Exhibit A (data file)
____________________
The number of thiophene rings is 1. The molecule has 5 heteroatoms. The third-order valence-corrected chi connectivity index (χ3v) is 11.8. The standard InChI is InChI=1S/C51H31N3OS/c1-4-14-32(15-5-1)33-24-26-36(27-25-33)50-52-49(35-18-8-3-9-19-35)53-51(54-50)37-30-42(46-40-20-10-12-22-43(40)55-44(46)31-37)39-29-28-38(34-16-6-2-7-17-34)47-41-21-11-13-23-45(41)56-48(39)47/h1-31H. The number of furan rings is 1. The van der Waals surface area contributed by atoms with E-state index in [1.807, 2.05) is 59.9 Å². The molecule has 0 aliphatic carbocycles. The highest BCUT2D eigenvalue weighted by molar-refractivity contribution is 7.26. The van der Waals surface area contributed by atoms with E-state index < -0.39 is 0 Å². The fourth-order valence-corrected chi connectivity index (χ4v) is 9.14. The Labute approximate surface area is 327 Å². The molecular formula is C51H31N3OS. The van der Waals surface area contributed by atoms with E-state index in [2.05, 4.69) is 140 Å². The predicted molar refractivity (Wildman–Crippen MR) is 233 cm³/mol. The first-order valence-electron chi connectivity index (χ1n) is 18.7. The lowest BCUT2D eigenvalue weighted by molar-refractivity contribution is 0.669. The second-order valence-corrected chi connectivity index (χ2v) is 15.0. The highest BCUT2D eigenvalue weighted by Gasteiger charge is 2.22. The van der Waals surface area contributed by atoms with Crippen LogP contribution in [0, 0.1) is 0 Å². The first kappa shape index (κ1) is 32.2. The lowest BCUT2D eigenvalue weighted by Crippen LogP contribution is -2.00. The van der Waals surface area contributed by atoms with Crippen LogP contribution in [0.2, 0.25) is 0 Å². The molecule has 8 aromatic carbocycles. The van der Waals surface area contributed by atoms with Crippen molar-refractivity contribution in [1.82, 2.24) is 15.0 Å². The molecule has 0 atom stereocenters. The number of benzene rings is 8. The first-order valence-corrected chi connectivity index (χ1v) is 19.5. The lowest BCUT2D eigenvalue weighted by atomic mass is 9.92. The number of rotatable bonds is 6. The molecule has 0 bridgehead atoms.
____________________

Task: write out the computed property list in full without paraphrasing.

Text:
The number of thiophene rings is 1. The molecule has 5 heteroatoms. The third-order valence-corrected chi connectivity index (χ3v) is 11.8. The standard InChI is InChI=1S/C51H31N3OS/c1-4-14-32(15-5-1)33-24-26-36(27-25-33)50-52-49(35-18-8-3-9-19-35)53-51(54-50)37-30-42(46-40-20-10-12-22-43(40)55-44(46)31-37)39-29-28-38(34-16-6-2-7-17-34)47-41-21-11-13-23-45(41)56-48(39)47/h1-31H. The number of furan rings is 1. The van der Waals surface area contributed by atoms with E-state index in [1.807, 2.05) is 59.9 Å². The molecule has 0 aliphatic carbocycles. The highest BCUT2D eigenvalue weighted by molar-refractivity contribution is 7.26. The van der Waals surface area contributed by atoms with E-state index < -0.39 is 0 Å². The fourth-order valence-corrected chi connectivity index (χ4v) is 9.14. The Labute approximate surface area is 327 Å². The molecular formula is C51H31N3OS. The van der Waals surface area contributed by atoms with E-state index in [2.05, 4.69) is 140 Å². The predicted molar refractivity (Wildman–Crippen MR) is 233 cm³/mol. The first-order valence-electron chi connectivity index (χ1n) is 18.7. The lowest BCUT2D eigenvalue weighted by molar-refractivity contribution is 0.669. The second-order valence-corrected chi connectivity index (χ2v) is 15.0. The highest BCUT2D eigenvalue weighted by Gasteiger charge is 2.22. The van der Waals surface area contributed by atoms with Crippen LogP contribution in [0, 0.1) is 0 Å². The first kappa shape index (κ1) is 32.2. The lowest BCUT2D eigenvalue weighted by Crippen LogP contribution is -2.00. The van der Waals surface area contributed by atoms with Crippen LogP contribution in [0.2, 0.25) is 0 Å². The molecule has 8 aromatic carbocycles. The van der Waals surface area contributed by atoms with Crippen molar-refractivity contribution in [1.82, 2.24) is 15.0 Å². The molecule has 0 atom stereocenters. The number of benzene rings is 8. The first-order valence-corrected chi connectivity index (χ1v) is 19.5. The lowest BCUT2D eigenvalue weighted by atomic mass is 9.92. The number of rotatable bonds is 6. The molecule has 0 bridgehead atoms.